[Sca-cooks] Jam (was Medieval Questionnaire)

jenne at fiedlerfamily.net jenne at fiedlerfamily.net
Mon Oct 29 13:18:27 PDT 2007

>> Hungarian Plum Preserves/ be it white or brown.  Take the sour
>> cherries/ and take the stems from it/ set them in a kettle over the
>> fire or coals/ and let simmer/ until they give from themselves
>> enough juice.  When it is cold then strain it through a hair cloth/
>> put them in a tinned fishkettle/ and set on coals/ let simmer/ and
>> stir up/ that it doesn't burn.  And when it is half cooked/ then
>> take a little ground cinnamon and cloves in it/ make well sweet with
>> sugar/ and let simmer together/ until it well thickened/ take away/
>> and let cool/ so you can lift it/ and keep it in a jar or two.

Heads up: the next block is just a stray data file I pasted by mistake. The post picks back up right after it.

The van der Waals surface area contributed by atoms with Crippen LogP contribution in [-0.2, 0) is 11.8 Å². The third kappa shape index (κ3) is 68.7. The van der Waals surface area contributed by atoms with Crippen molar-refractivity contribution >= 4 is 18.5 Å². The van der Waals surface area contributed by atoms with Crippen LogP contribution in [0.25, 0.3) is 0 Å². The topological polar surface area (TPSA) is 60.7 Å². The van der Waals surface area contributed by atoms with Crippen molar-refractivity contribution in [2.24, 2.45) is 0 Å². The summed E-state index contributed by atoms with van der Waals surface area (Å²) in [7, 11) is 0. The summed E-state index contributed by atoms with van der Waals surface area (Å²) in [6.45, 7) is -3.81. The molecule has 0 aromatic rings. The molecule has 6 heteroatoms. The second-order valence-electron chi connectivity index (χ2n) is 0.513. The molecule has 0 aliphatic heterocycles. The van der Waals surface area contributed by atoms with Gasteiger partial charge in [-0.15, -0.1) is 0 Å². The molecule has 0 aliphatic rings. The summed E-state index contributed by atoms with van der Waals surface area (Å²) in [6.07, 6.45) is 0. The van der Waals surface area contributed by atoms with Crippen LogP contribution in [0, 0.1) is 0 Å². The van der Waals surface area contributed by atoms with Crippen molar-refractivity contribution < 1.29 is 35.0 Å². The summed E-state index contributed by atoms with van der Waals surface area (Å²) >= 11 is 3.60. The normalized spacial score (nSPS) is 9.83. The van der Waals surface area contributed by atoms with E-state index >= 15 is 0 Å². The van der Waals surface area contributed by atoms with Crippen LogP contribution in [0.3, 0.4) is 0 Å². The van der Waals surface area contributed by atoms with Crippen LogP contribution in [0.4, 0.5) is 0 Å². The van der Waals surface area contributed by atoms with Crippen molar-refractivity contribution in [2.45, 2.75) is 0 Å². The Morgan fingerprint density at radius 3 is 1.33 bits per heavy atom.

> Is there any really strong evidence that it's not a sliceable
> "lechemete" like the many quince, warden, and other fruit pastes you
> see all over France and England throughout period? I note that there's
> no mention of sugar proportions, and the use of the clause "so you can
> lift it".
> I mean, this could be jam, but given that there don't seem to be a lot
> of contemporary jam recipes, and there are a lot of more or less
> contemporary recipes for fruit pastes, what are the odds?

It sounds like a marmalade to me, which is *a preserve* meant to be eaten
with a spoon, and for which there are lots of 16th c. recipes.

The key here would be 'keep it in a jar,' which is not a term I would
associate with lechmeates, as they are a) generally meant to be eaten
quickly, and b) would require a somewhat specialized jar (no neck) to be
stored for slicing.

This sort of thing is covered extensively in _Banquetting Stuffe_.

-- Jenne Heise / Jadwiga Zajaczkowa
jenne at fiedlerfamily.net

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